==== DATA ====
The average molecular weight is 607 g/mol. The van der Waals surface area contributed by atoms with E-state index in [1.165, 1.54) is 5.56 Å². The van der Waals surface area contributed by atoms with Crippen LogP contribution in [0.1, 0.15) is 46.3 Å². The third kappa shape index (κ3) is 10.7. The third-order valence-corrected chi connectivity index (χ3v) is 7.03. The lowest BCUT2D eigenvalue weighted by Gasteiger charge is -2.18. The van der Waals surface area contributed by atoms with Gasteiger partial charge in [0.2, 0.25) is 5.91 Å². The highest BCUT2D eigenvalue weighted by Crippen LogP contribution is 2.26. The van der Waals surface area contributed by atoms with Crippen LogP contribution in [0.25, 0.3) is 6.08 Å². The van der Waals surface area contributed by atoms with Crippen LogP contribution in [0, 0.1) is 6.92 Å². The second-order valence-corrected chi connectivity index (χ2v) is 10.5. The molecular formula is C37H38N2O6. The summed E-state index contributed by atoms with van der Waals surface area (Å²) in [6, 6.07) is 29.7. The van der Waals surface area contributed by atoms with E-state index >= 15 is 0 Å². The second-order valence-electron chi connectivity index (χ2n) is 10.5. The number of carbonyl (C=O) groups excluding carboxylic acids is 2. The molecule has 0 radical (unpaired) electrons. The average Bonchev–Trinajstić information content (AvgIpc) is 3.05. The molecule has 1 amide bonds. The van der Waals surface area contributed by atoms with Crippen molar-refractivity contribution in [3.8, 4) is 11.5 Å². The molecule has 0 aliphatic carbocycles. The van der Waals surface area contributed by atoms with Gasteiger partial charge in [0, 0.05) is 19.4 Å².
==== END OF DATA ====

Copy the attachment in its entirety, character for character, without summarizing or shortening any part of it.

The average molecular weight is 607 g/mol. The van der Waals surface area contributed by atoms with E-state index in [1.165, 1.54) is 5.56 Å². The van der Waals surface area contributed by atoms with Crippen LogP contribution in [0.1, 0.15) is 46.3 Å². The third kappa shape index (κ3) is 10.7. The third-order valence-corrected chi connectivity index (χ3v) is 7.03. The lowest BCUT2D eigenvalue weighted by Gasteiger charge is -2.18. The van der Waals surface area contributed by atoms with Gasteiger partial charge in [0.2, 0.25) is 5.91 Å². The highest BCUT2D eigenvalue weighted by Crippen LogP contribution is 2.26. The van der Waals surface area contributed by atoms with Crippen LogP contribution in [0.25, 0.3) is 6.08 Å². The van der Waals surface area contributed by atoms with Crippen LogP contribution in [0, 0.1) is 6.92 Å². The second-order valence-corrected chi connectivity index (χ2v) is 10.5. The molecular formula is C37H38N2O6. The summed E-state index contributed by atoms with van der Waals surface area (Å²) in [6, 6.07) is 29.7. The van der Waals surface area contributed by atoms with E-state index >= 15 is 0 Å². The second-order valence-electron chi connectivity index (χ2n) is 10.5. The number of carbonyl (C=O) groups excluding carboxylic acids is 2. The molecule has 0 radical (unpaired) electrons. The average Bonchev–Trinajstić information content (AvgIpc) is 3.05. The molecule has 1 amide bonds. The van der Waals surface area contributed by atoms with Crippen molar-refractivity contribution in [3.8, 4) is 11.5 Å². The molecule has 0 aliphatic carbocycles. The van der Waals surface area contributed by atoms with Gasteiger partial charge in [0, 0.05) is 19.4 Å².